Victoria Booth

Current Research Projects

Neuronal control of sleep-wake regulation

In a joint project with Cecilia Diniz Behn (Colorado School of Mines, Department of Mathematics), we are constructing neurophysiologically based models of the neuronal networks and neurotransmitter interactions in the brainstem and hypothalamus that regulate wake and sleep states. While individual neuronal populations and neurotransmitter actions have been identified that participate in the wake-sleep cycle and the generation of rapid-eye-movement (REM) sleep, the specific interactions responsible for the transitions between wake, non-REM sleep and REM sleep states are not completely understood. We have developed a novel mathematical modeling framework that is uniquely suited to investigating the structure and dynamics of the sleep-wake regulatory network in the brainstem and hypothalamus. It is based on a population firing rate model formalism that is expanded to explicitly include concentration levels of neurotransmitters released to postsynaptic populations. Using this framework, we model interactions among primary brainstem and hypothalamic neuronal nuclei involved in rat sleep-wake regulation. Experimental results that we are investigating with the model include effects on sleep states of microinjections of neurotransmitter agonists and antagonists into specific neuronal populations, and the circadian modulation of sleep-wake patterning induced by the interaction of the sleep-wake nuclei with the suprachiasmatic nucleus, the circadian pacemaker in mammals.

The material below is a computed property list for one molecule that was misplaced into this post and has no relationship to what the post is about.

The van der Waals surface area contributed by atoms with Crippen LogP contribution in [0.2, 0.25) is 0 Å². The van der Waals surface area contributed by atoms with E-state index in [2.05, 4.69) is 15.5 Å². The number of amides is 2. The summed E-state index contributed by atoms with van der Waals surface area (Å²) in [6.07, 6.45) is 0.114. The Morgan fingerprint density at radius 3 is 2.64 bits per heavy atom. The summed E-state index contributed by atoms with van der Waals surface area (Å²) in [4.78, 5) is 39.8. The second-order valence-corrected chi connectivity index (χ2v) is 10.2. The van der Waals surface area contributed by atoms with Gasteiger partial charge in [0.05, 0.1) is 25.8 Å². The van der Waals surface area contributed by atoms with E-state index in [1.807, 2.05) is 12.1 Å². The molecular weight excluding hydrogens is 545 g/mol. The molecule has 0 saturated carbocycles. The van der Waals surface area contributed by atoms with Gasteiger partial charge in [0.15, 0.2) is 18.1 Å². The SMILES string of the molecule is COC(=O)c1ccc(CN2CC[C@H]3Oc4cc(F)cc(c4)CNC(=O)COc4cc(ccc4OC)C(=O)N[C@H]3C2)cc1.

Interaction of neuronal properties and network structure on network dynamics

With Michal Zochowski (UM, Physics and Biophysics), we are working on projects addressing the general question of the influence of intrinsic neuron properties and network topology on the generation of spatio-temporal activity patterns in large-scale neuronal networks. We are motivated by experimental observations of changes in neuronal properties induced by key neuromodulators in the brain as well as changes in network connectivity structure as a result of learning and synaptic plasticity. We are developing large scale networks consisting of biophysical model neurons to investigate the interactions of neuronal excitability properties and network structure in the determination of spatio-temporal patterning of network activity.